The American Society of Mechanical Engineers’ Journal of Medical Devices made a special issue available free and open to the public until mid-April 2020. Medical Devices for Economically Disadvantaged People and Populations contains research on technologies designed to serve emerging markets and underserved communities in any country worldwide. In an introductory essay, Boris Rubinsky, a mechanical engineer at the University of California, Berkeley, pulls on two threads that will interest medical device developers: targets for future design and new technologies that hold promise for positive impact among the world’s poorest populations. Dr. Rubinsky captures the context of the problem and proposes that engineers have a larger role to play in the solution than what they have so far taken on.
“The increasing cost of medical devices is disproportionately affecting economically disadvantaged people around the world. As of 2017, over half of the world population is too poor to access health services and related expenses are impoverishing hundreds of millions. Among those that can afford healthcare, nearly a billion people spend 10% or more of their household income on health expenses for themselves or a family member. For almost 100 million of these, the expenses are high enough to push them into extreme poverty, forcing them to survive on the equivalent of just $1.90 or less a day.
“Many of the findings and discussions relevant to medical devices in ESDPs [economically and sociologically disadvantaged populations] are published outside the engineering community. However, it is the opinion of these editors that a concerted engineering effort is essential to addressing and overcoming the current challenges being faced.”
Targets for new design
Research into new medical devices that can have an impact in the world’s underserved communities could start with insight into which technologies are most beneficial now, and where are the shortcomings. For the first, the World Health Organization maintains a list, as Dr. Rubinsky mentions: WHO’s list of priority medical devices.
And the second is understandably beyond the scope of an introductory essay, but Dr. Rubinsky ventures to start a list that could fill volumes. The list’s opening entry is medical imaging technology: Needed in underserved medical centers, expensive, requires specialized knowledge to operate and maintain, and popular solutions amount to a shocking waste of resources. Two such measures are the purchase of low-cost and low-quality devices that do not last, and donations of technologies from medical centers in more affluent regions.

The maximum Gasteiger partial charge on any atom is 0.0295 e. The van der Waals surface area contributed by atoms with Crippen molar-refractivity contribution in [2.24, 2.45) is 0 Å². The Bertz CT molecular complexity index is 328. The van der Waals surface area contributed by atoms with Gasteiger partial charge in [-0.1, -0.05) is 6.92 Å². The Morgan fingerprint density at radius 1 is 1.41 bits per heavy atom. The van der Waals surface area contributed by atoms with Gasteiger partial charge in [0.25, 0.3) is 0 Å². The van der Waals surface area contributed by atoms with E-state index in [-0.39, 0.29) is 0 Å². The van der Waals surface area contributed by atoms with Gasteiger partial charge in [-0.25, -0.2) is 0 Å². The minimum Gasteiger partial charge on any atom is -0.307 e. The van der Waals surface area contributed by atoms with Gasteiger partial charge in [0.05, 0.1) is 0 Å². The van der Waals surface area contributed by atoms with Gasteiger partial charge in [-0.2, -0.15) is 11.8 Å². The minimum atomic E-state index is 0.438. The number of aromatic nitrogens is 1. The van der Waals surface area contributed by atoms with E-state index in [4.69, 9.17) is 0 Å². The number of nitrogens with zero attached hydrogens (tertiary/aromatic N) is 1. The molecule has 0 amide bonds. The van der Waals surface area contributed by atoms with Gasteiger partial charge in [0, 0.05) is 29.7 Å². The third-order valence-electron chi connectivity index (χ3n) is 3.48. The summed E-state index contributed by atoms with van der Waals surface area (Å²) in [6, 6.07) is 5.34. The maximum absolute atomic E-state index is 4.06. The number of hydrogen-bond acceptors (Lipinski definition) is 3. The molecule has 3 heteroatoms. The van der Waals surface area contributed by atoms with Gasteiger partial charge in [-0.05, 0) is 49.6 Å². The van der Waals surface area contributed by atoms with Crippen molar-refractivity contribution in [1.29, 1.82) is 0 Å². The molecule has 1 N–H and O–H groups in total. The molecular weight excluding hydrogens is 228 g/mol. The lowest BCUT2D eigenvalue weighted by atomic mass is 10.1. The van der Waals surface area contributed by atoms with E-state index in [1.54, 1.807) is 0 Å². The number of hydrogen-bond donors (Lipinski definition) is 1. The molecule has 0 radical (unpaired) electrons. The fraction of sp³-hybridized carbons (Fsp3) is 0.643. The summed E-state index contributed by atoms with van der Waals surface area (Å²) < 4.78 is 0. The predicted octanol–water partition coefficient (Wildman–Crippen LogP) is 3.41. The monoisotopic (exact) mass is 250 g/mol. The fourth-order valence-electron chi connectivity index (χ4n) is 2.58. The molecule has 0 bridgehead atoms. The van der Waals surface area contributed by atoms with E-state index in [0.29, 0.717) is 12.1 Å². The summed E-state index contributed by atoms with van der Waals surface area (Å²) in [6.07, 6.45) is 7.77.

Donations have been a temporary measure to try to paper over a problem, but they have become the cliched example of wasted effort in global development strategies. Examples abound of donated equipment that has stopped working for lack of routine maintenance because people on the receiving end are not trained. And donations can break because they are not designed for physical environments and intermittent power supplies at the medical centers where they are shipped. Donations are a poor substitute for affordable devices designed for and with professionals in the areas where they operate.
Promising new technologies
Dr. Rubinsky places the smart phone at the top of his list of promising new technologies that could be leveraged and improved as medical devices. With peripheral add-ons and apps, phones are already in use in medicine. Examples include ultrasound, microscopy, microfluidics and other diagnostics, and the rise of articifical intelligencec and diagnostic algorithms may be key in imporoving the phone’s versatility as a medical device in the future.
Besides the phone, articles in the special edition feature other notable technologies.
“This SI showcases work developing low-cost arm rehabilitation systems, 3D-printed hand prostheses, and improved, frugal liners for lower leg prostheses. Other articles exhibit novel intrauterine tamponade designs for treating postpartum hemorrhage, low-cost oxygen blenders for infant bubble continuous positive airway pressure circuits, and task-shifting devices for enabling the insertion of subcutaneous contraceptive implants by less skilled caregivers. The issue includes manuscripts describing the development of reusable core needle biopsy devices, low-cost electrosurgical units, and inexpensive gene sensors for label-free cDNA detection. A two part series of review articles examine the applications of cryobiology in both cryogenic preservation of living tissues and cryosurgery in ESDPs.”
See Dr. Rubinsky’s essay and all of the research in this special edition of the journal at the link below.